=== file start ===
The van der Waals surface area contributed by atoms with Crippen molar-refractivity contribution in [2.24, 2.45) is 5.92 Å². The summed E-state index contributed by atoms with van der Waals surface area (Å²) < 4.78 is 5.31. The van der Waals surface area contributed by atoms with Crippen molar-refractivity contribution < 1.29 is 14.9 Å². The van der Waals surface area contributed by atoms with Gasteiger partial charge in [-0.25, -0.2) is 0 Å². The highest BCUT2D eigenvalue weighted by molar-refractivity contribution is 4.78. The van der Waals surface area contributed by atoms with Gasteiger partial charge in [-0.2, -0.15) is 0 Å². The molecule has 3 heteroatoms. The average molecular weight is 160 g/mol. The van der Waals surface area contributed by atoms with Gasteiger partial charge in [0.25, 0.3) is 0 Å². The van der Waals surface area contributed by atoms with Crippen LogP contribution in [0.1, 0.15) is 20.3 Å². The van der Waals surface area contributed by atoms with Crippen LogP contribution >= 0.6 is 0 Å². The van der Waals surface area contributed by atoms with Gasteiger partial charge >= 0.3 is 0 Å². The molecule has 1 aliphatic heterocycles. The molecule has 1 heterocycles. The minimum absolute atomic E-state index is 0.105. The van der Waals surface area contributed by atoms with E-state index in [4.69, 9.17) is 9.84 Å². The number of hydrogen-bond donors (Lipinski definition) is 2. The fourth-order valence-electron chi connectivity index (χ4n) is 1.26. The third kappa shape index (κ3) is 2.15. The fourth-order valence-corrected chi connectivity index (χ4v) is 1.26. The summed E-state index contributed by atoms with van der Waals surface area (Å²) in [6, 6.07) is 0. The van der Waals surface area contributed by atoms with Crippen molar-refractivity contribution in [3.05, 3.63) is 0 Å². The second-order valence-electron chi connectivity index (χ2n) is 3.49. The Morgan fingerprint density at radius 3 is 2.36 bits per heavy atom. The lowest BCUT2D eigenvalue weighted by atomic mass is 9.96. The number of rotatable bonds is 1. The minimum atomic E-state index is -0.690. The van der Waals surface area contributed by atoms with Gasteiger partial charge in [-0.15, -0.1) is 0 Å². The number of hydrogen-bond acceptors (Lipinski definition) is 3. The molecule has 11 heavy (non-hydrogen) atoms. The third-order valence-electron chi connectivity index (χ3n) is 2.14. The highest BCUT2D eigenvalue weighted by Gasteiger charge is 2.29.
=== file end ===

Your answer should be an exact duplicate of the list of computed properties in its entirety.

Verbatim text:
The van der Waals surface area contributed by atoms with Crippen molar-refractivity contribution in [2.24, 2.45) is 5.92 Å². The summed E-state index contributed by atoms with van der Waals surface area (Å²) < 4.78 is 5.31. The van der Waals surface area contributed by atoms with Crippen molar-refractivity contribution < 1.29 is 14.9 Å². The van der Waals surface area contributed by atoms with Gasteiger partial charge in [-0.25, -0.2) is 0 Å². The highest BCUT2D eigenvalue weighted by molar-refractivity contribution is 4.78. The van der Waals surface area contributed by atoms with Gasteiger partial charge in [-0.2, -0.15) is 0 Å². The molecule has 3 heteroatoms. The average molecular weight is 160 g/mol. The van der Waals surface area contributed by atoms with Gasteiger partial charge in [0.25, 0.3) is 0 Å². The van der Waals surface area contributed by atoms with Crippen LogP contribution in [0.1, 0.15) is 20.3 Å². The van der Waals surface area contributed by atoms with Crippen LogP contribution >= 0.6 is 0 Å². The van der Waals surface area contributed by atoms with Gasteiger partial charge >= 0.3 is 0 Å². The molecule has 1 aliphatic heterocycles. The molecule has 1 heterocycles. The minimum absolute atomic E-state index is 0.105. The van der Waals surface area contributed by atoms with E-state index in [4.69, 9.17) is 9.84 Å². The number of hydrogen-bond donors (Lipinski definition) is 2. The fourth-order valence-electron chi connectivity index (χ4n) is 1.26. The third kappa shape index (κ3) is 2.15. The fourth-order valence-corrected chi connectivity index (χ4v) is 1.26. The summed E-state index contributed by atoms with van der Waals surface area (Å²) in [6, 6.07) is 0. The van der Waals surface area contributed by atoms with Crippen molar-refractivity contribution in [3.05, 3.63) is 0 Å². The second-order valence-electron chi connectivity index (χ2n) is 3.49. The Morgan fingerprint density at radius 3 is 2.36 bits per heavy atom. The lowest BCUT2D eigenvalue weighted by atomic mass is 9.96. The number of rotatable bonds is 1. The minimum atomic E-state index is -0.690. The van der Waals surface area contributed by atoms with Gasteiger partial charge in [-0.15, -0.1) is 0 Å². The number of hydrogen-bond acceptors (Lipinski definition) is 3. The molecule has 11 heavy (non-hydrogen) atoms. The third-order valence-electron chi connectivity index (χ3n) is 2.14. The highest BCUT2D eigenvalue weighted by Gasteiger charge is 2.29.